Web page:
Now you know how Bolshevik Russia survived in 1917; how the West “lost” China to the Communists in 1949; why the Eisenhower administration turned a deaf ear to the anti-Communist Hungarian uprising in 1956; why the Eisenhower administration in 1959 was indifferent to the Castro brothers’ Communist fidelity, actually used the CIA to overthrow the Batista government; why the Nixon administration abandoned Taiwan for Communist China, and signed treaties/provided economic aid to the USSR; why the Nixon administration refused to tell the American People that over 50% of North Vietnamese NVA regiments were actually Chinese People’s Liberation Army soldiers (attired in NVA uniforms), thereby (1) ensuring the Vietnam War would be lost; (2) destroying the prominence of the United States abroad and at home; and (3) securing Communist victories in Southeast Asia. Working in the background within the political parties of the United States and Great Britain were Marxist agents doing their best to (1) ensure the survival of Communist nations when they popped up; and (2) sabotage any policies that would bring down a Communist nation.

    Now read these two revealing quotes from Soviet President Mikhail Gorbachev and former Soviet minister of foreign affairs Eduard Shevardnadze, and what they have in mind for Europe in the near future:

    “Editor’s Note: The phrases ‘From the Atlantic to the Urals’, ‘From the Atlantic to Vladivostok’ and ‘From Vancouver to Vladivostok’ are interchangeable in the strategists’ lexicon. In the course of his Nobel Peace Prize Lecture, delivered in Oslo in June 1992, Gorbachev said: ‘Our [sic] vision of the European space from the Atlantic to the Urals is not that of a closed system. Since it includes the Soviet Union [sic], which reaches to the shores of the Pacific, it goes beyond nominal geographical boundaries’. Note that Gorbachev, who had been out of office for six months, referred to the Soviet Union, not Russia. In an interview on Moscow Television on 19 November 1991, Eduard Shevardnadze continued speaking as though he was still Soviet Foreign Minister: ‘I think that the idea of a Common European Home, the building of a united Europe, and I would like to underline today, of great Europe, the building of Great Europe, great, united Europe, from the Atlantic to the Urals, from the Atlantic to Vladivostok, including all our territory, most probably a European-Asian space, this project is inevitable. I am sure that we will come to building a united military space as well. To say more precisely: we will build a united Europe, whose security will be based on the principles of collective security. Precisely, collective security’. These statements by key implementers of the strategy reflect the central strategic objective of asserting ‘irreversible’ Russian/Soviet hegemony over Eurasia, thus establishing the primary geographical component of the intended World Government.” — ‘The Perestroika Deception’, by KGB defector Major Anatoliy Golitsyn.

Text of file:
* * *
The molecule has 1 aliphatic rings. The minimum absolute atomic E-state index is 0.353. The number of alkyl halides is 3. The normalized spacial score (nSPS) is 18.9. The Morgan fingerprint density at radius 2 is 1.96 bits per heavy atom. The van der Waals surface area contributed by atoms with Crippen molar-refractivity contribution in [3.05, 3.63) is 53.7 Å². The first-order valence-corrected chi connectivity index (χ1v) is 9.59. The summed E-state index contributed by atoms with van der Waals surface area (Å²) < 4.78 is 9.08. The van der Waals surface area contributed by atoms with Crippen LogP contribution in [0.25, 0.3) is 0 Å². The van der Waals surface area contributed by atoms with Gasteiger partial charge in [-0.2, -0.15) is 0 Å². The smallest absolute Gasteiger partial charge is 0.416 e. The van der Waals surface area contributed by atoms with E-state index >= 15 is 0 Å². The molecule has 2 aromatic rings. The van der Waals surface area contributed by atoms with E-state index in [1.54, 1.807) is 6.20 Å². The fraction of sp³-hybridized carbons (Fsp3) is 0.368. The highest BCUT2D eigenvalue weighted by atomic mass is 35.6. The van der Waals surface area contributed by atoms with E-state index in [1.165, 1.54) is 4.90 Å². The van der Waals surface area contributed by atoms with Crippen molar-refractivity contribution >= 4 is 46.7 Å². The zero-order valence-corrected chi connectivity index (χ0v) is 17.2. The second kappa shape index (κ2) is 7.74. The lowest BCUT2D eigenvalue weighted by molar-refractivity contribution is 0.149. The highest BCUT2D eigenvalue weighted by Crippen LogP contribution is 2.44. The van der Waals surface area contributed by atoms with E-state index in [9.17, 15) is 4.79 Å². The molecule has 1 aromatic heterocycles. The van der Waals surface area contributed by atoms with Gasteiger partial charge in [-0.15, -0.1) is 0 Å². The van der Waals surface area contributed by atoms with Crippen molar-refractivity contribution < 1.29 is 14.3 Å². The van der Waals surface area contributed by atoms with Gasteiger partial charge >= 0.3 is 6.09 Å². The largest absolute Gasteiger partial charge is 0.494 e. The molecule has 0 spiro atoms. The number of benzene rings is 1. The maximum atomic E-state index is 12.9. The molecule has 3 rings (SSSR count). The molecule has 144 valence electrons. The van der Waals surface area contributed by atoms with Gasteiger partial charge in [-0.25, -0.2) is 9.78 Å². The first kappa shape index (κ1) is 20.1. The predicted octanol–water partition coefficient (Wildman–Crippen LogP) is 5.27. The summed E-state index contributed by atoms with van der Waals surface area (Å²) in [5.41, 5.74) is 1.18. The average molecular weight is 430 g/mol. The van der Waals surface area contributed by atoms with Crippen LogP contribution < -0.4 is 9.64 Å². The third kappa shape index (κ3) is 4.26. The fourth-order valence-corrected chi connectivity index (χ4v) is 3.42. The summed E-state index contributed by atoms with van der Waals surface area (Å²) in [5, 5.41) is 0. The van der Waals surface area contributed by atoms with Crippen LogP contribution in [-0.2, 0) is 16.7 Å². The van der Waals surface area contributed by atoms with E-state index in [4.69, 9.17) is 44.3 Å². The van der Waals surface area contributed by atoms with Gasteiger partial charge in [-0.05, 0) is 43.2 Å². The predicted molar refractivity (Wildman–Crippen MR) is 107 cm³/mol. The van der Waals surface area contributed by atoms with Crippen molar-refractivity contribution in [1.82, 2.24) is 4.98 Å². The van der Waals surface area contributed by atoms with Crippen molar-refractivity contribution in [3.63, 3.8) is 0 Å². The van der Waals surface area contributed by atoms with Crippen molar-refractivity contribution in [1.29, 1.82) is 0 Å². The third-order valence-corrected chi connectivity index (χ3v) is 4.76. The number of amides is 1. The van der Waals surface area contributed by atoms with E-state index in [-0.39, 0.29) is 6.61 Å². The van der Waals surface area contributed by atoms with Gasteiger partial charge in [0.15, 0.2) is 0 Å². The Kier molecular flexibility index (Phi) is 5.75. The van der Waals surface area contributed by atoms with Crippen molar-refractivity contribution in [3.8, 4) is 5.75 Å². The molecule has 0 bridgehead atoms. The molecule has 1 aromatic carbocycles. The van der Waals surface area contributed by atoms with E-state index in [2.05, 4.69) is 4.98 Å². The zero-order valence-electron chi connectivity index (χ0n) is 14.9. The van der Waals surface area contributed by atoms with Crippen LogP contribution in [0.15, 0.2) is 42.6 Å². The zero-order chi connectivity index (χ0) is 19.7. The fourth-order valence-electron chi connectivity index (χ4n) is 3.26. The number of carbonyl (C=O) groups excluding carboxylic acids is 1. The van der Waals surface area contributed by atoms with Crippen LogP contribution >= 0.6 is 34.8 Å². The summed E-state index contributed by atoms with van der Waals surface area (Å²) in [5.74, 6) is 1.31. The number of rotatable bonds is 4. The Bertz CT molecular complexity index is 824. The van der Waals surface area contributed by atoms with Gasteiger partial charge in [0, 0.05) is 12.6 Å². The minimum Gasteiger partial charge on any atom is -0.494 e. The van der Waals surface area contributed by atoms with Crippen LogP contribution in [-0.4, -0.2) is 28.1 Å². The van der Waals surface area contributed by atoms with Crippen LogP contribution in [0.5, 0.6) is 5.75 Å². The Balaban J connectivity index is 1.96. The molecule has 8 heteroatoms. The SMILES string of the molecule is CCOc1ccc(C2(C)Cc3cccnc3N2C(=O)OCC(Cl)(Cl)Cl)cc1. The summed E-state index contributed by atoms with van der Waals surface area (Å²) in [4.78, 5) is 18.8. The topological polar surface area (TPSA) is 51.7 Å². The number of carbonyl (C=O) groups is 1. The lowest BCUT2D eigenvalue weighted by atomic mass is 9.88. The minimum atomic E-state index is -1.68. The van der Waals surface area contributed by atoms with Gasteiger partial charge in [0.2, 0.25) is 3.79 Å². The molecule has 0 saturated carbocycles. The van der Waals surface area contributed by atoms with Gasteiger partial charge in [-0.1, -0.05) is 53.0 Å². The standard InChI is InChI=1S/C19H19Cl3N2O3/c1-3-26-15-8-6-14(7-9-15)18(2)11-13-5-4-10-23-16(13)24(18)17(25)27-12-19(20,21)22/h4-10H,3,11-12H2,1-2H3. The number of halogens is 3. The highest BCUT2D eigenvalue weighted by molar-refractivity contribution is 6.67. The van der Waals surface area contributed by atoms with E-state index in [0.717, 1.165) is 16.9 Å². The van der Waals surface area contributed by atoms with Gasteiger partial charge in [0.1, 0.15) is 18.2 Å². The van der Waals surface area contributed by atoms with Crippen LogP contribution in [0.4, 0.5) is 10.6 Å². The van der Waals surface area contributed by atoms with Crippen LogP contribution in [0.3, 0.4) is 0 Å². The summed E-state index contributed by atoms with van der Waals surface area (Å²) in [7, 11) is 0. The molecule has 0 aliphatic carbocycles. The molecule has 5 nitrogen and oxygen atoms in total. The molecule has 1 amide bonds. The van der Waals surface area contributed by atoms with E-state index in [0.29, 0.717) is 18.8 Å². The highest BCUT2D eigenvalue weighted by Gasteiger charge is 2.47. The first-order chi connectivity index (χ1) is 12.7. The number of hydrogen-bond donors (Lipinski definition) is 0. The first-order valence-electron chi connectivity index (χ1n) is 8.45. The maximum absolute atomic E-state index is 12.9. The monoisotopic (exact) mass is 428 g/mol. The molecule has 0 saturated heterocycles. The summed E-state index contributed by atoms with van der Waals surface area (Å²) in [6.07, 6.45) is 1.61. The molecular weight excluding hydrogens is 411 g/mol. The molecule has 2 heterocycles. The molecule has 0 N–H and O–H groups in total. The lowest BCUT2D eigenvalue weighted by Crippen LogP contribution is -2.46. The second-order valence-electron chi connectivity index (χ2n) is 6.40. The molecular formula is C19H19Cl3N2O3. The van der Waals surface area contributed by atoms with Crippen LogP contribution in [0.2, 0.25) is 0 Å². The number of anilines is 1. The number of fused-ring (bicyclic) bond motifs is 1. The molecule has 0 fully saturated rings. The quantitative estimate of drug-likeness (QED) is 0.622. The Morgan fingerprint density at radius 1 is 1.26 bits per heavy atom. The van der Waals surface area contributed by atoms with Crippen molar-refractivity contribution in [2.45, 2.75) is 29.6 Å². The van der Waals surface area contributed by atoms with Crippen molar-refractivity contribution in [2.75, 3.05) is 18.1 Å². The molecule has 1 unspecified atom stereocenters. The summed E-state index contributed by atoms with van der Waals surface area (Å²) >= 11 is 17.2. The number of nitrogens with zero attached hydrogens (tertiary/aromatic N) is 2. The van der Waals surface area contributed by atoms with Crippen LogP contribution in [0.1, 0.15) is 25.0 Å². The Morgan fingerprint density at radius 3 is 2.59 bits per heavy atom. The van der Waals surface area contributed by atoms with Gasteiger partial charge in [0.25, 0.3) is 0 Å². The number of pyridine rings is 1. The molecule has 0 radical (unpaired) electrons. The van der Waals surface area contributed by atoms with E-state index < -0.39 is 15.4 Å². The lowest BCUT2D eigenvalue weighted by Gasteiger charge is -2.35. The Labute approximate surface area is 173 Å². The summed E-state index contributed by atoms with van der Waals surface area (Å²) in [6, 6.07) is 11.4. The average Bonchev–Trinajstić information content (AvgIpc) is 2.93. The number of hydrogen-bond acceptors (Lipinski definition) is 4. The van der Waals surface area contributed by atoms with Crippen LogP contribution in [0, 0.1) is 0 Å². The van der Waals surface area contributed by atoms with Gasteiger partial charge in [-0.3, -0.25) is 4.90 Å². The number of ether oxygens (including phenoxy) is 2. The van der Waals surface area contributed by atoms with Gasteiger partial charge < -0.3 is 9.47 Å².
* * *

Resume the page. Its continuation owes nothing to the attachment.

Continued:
and here’s more on the upcoming “Atlantic to Vladivostok” union…

  • CraigStrachan

    Happy to see Damian Thompson joining The Spectator. (His absence is already palpable over at Telegraph Blogs).

    • Jackthesmilingblack

      Telegraph writers getting their feet under the Spectator table. I’m already reading between the lines.